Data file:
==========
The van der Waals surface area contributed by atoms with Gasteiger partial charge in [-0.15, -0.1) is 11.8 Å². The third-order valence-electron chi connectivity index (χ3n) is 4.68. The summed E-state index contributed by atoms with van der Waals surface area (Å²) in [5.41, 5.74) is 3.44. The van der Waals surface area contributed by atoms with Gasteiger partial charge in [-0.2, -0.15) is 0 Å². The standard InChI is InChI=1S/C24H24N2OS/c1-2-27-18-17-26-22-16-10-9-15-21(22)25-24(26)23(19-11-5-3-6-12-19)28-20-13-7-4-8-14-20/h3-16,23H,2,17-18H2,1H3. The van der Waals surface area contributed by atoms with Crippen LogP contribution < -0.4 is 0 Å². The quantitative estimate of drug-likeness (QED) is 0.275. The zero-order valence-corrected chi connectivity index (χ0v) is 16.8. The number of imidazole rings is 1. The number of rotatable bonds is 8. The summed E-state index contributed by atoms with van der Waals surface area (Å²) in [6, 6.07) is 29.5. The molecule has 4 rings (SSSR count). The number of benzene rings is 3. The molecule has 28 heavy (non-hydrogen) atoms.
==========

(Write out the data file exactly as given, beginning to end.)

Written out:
The van der Waals surface area contributed by atoms with Gasteiger partial charge in [-0.15, -0.1) is 11.8 Å². The third-order valence-electron chi connectivity index (χ3n) is 4.68. The summed E-state index contributed by atoms with van der Waals surface area (Å²) in [5.41, 5.74) is 3.44. The van der Waals surface area contributed by atoms with Gasteiger partial charge in [-0.2, -0.15) is 0 Å². The standard InChI is InChI=1S/C24H24N2OS/c1-2-27-18-17-26-22-16-10-9-15-21(22)25-24(26)23(19-11-5-3-6-12-19)28-20-13-7-4-8-14-20/h3-16,23H,2,17-18H2,1H3. The van der Waals surface area contributed by atoms with Crippen LogP contribution < -0.4 is 0 Å². The quantitative estimate of drug-likeness (QED) is 0.275. The zero-order valence-corrected chi connectivity index (χ0v) is 16.8. The number of imidazole rings is 1. The number of rotatable bonds is 8. The summed E-state index contributed by atoms with van der Waals surface area (Å²) in [6, 6.07) is 29.5. The molecule has 4 rings (SSSR count). The number of benzene rings is 3. The molecule has 28 heavy (non-hydrogen) atoms.